Alabama’s high school graduation continues to rise

Published 6:34 pm Friday, December 26, 2014

Four years ahead of the predicted schedule, the Alabama State Department of Education announces the high school graduation rate in Alabama has risen to a new record high – 86 percent. In accordance with PLAN 2020, the state’s plan for public education reform, the state ambitiously expected to reach a graduation rate of 86 percent by 2018.

One of the plan’s primary goals is to reach a graduation rate of 90 percent by the year 2020.

For every 1 percent increase in the graduation rate, approximately 600 additional students graduate from high school.

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The graduation rate has increased from 72 percent in 2011, to 75 percent in 2012, to 80 percent in 2013, rounding out at 86 percent in 2014.

State Superintendent of Education Tommy Bice said the news of Alabama surpassing its previous record-breaking graduation rate of 80 percent is further validation that teachers and students are working harder than ever.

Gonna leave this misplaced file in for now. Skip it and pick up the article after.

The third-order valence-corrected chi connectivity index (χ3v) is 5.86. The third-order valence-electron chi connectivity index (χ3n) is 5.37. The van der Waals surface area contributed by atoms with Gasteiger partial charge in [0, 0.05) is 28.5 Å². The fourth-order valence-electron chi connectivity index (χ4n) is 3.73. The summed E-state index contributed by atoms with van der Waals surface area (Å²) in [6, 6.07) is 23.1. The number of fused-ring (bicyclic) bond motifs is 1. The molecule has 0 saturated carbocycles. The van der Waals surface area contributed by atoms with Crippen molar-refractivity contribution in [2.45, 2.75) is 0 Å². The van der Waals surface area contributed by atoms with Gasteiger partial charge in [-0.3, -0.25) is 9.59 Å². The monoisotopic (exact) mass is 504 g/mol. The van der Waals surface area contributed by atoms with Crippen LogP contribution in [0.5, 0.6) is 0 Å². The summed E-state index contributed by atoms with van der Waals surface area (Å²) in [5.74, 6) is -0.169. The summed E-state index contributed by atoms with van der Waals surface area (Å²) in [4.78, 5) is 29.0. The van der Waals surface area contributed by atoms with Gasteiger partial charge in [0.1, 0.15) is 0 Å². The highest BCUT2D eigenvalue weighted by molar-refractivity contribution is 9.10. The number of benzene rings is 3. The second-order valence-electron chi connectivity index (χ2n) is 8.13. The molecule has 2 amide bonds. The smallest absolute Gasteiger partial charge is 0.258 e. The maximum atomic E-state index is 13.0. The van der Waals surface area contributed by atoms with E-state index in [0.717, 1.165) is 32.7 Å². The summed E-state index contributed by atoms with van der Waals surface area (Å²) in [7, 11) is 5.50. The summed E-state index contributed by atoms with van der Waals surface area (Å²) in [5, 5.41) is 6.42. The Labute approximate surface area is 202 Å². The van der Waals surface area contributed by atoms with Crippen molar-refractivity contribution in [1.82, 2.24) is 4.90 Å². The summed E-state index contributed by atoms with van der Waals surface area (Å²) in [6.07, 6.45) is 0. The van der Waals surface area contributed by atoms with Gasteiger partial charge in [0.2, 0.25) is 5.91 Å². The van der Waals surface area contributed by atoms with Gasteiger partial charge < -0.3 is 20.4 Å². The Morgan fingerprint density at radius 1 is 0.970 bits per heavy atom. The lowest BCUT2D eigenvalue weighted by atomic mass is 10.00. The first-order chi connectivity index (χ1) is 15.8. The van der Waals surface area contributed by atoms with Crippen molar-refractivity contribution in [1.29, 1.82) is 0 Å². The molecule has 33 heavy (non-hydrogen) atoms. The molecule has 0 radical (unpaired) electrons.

“We are absolutely delighted to see the graduation rate making these kinds of unprecedented gains. It is the result of teachers focusing on identifying the specific needs of students, removing barriers to learning, and helping students meet their goals.”

“Also, students are taking responsibility for their own academic success and putting in the hard work that is required to graduate from high school,” Bice said. “In an era of more rigorous academic standards, greater accountability, and higher expectations of our teachers and students, Alabama educators and the students they serve continue to demonstrate what steadfast resolve and hard work garners.”

Bice said increasing the graduation rate to 90 percent by the year 2020 is a goal that will keep youth on the path to becoming college and career-ready.

He said it will always be an economic boon for the state.

A recent report commissioned by the Business Education Alliance, an independent organization, showed that reaching a 90 percent graduation rate by 2020 would have an economic impact on the state of $430 million greater that year than if the graduation rate remained at its current level.